walked and trotted through more mud. The middle part of this loop had
beautiful views, but it was a climb and a half... all with short steep hills
that went up, leveled out, went up, leveled out.. etc... Our horses were
powerhouses- using all three gaits to get us up the hills. They were all
lathered up and blowing at the top of the hill. Finally when we started going
back downhill is when it got slippery. Many a time we hopped off of our horses
to try and survive short but steep downhills. There were over 3 of these
downhills that at times Shrimp just slid down on all fours (and me on both
feet- although I tried to stay on whatever 'edge' there was for traction). We
were all careful to wait for eachother to get on our horses before trotting
off. I was happy to have such courteous ride partners for this pretty tough
loop. It hardly rained at all for this loop which was nice, and Mr.
Waltenspiel greeted us at the very top of the series of hills with his brown-
colored quad (I think it used to be a different color, but I don't know
which..:)). That was cool to see him there!
Second vet check: John, Dad, and my grandma had all left, but my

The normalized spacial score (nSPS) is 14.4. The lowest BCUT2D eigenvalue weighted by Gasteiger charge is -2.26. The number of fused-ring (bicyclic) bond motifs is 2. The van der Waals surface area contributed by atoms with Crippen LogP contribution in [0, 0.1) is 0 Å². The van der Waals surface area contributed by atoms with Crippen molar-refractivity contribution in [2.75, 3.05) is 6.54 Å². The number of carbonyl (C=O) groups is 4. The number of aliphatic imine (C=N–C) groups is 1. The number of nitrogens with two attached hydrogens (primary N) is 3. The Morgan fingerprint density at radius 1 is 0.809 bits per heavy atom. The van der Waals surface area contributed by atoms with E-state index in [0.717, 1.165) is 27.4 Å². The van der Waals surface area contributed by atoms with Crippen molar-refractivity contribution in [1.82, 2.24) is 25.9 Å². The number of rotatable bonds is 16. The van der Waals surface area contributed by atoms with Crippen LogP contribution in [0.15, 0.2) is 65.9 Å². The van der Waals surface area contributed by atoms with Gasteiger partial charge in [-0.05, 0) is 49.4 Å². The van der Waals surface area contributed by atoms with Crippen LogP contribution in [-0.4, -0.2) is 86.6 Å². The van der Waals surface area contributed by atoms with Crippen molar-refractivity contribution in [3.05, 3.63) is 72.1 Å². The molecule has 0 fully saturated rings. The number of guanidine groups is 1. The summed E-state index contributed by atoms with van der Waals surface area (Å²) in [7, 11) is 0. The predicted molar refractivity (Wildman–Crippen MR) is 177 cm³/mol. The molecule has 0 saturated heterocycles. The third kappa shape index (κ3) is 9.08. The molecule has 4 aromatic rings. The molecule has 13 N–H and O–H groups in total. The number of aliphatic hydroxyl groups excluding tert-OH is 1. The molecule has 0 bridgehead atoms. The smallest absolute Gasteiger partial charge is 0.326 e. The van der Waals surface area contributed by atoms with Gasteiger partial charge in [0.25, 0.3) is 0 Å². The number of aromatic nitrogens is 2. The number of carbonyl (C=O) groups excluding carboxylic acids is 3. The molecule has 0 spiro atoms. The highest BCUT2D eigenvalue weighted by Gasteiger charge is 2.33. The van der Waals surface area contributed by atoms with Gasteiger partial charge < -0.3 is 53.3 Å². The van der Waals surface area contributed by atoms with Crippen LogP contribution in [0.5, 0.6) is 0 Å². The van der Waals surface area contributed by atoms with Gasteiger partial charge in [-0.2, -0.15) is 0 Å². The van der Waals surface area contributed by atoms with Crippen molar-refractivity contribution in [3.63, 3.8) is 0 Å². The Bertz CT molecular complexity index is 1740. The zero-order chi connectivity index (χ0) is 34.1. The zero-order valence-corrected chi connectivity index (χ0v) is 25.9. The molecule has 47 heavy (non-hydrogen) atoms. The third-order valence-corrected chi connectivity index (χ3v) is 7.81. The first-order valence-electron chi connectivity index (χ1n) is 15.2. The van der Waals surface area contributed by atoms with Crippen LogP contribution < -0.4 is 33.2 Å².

trustworthy crew (Mom) was there waiting for us with food, blankets, e-lytes...
all of that. I didn't know if Shrimp was going to pulse down since he worked
very hard that last loop and it was very humid, but he did after a minute (the
p&r gals were so nice, too... all the volunteers and vets were too!) It was an
hour hold, so I sat down in the chair Mom had brought and took in the beauty of
the open meadow full of high native oat grasses as Mom grazed Shrimp. It was so
beautiful I took out our camera and couldn't stop snapping pictures of the two
them. In the background were the hills that we had just climbed, and if I
turned around I would have faced where the hill sloped down to Dry Creek- where
people were leading their horses down for water. To my right were all the
riders and crews during their holds. Everyone seemed well spread out and the